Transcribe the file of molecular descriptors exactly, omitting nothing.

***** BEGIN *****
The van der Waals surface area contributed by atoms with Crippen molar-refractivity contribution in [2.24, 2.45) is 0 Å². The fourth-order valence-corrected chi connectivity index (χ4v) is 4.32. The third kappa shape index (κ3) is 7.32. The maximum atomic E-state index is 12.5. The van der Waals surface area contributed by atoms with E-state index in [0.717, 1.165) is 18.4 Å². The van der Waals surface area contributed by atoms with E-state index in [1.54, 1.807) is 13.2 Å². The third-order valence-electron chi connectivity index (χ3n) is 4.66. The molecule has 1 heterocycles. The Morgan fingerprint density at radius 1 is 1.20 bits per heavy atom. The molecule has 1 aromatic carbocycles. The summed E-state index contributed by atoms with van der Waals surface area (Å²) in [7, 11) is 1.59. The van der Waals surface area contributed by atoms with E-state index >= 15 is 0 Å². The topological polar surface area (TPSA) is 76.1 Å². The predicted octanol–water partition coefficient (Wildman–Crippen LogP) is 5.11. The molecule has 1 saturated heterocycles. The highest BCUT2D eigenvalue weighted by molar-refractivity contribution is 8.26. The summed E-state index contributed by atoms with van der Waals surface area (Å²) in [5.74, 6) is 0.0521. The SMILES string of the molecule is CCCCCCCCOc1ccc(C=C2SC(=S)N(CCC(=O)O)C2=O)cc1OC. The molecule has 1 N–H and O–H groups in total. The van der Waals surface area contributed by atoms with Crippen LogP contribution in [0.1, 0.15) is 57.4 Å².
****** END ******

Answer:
The van der Waals surface area contributed by atoms with Crippen molar-refractivity contribution in [2.24, 2.45) is 0 Å². The fourth-order valence-corrected chi connectivity index (χ4v) is 4.32. The third kappa shape index (κ3) is 7.32. The maximum atomic E-state index is 12.5. The van der Waals surface area contributed by atoms with E-state index in [0.717, 1.165) is 18.4 Å². The van der Waals surface area contributed by atoms with E-state index in [1.54, 1.807) is 13.2 Å². The third-order valence-electron chi connectivity index (χ3n) is 4.66. The molecule has 1 heterocycles. The Morgan fingerprint density at radius 1 is 1.20 bits per heavy atom. The molecule has 1 aromatic carbocycles. The summed E-state index contributed by atoms with van der Waals surface area (Å²) in [7, 11) is 1.59. The van der Waals surface area contributed by atoms with E-state index >= 15 is 0 Å². The topological polar surface area (TPSA) is 76.1 Å². The predicted octanol–water partition coefficient (Wildman–Crippen LogP) is 5.11. The molecule has 1 saturated heterocycles. The highest BCUT2D eigenvalue weighted by molar-refractivity contribution is 8.26. The summed E-state index contributed by atoms with van der Waals surface area (Å²) in [5.74, 6) is 0.0521. The SMILES string of the molecule is CCCCCCCCOc1ccc(C=C2SC(=S)N(CCC(=O)O)C2=O)cc1OC. The molecule has 1 N–H and O–H groups in total. The van der Waals surface area contributed by atoms with Crippen LogP contribution in [0.1, 0.15) is 57.4 Å².